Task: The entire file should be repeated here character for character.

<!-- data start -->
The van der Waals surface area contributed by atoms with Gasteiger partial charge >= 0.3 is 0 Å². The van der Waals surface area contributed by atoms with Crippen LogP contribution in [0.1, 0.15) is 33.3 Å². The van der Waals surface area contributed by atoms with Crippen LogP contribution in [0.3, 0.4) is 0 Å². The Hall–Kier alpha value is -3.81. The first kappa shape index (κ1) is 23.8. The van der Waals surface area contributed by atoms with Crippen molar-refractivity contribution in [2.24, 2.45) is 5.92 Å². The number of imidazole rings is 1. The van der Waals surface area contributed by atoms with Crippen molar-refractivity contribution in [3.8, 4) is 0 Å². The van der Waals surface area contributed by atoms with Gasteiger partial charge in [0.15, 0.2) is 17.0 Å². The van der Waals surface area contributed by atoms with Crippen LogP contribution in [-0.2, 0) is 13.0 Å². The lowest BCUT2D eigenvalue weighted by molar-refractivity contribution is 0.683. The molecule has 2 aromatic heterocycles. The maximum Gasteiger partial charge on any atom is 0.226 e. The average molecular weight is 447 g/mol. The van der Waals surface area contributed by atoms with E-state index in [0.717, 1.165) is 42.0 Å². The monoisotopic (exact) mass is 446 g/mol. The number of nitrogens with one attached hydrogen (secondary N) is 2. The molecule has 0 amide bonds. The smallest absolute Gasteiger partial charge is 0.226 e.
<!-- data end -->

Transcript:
The van der Waals surface area contributed by atoms with Gasteiger partial charge >= 0.3 is 0 Å². The van der Waals surface area contributed by atoms with Crippen LogP contribution in [0.1, 0.15) is 33.3 Å². The van der Waals surface area contributed by atoms with Crippen LogP contribution in [0.3, 0.4) is 0 Å². The Hall–Kier alpha value is -3.81. The first kappa shape index (κ1) is 23.8. The van der Waals surface area contributed by atoms with Crippen molar-refractivity contribution in [2.24, 2.45) is 5.92 Å². The number of imidazole rings is 1. The van der Waals surface area contributed by atoms with Crippen molar-refractivity contribution in [3.8, 4) is 0 Å². The van der Waals surface area contributed by atoms with Gasteiger partial charge in [0.15, 0.2) is 17.0 Å². The van der Waals surface area contributed by atoms with Crippen LogP contribution in [-0.2, 0) is 13.0 Å². The lowest BCUT2D eigenvalue weighted by molar-refractivity contribution is 0.683. The molecule has 2 aromatic heterocycles. The maximum Gasteiger partial charge on any atom is 0.226 e. The average molecular weight is 447 g/mol. The van der Waals surface area contributed by atoms with E-state index in [0.717, 1.165) is 42.0 Å². The monoisotopic (exact) mass is 446 g/mol. The number of nitrogens with one attached hydrogen (secondary N) is 2. The molecule has 0 amide bonds. The smallest absolute Gasteiger partial charge is 0.226 e.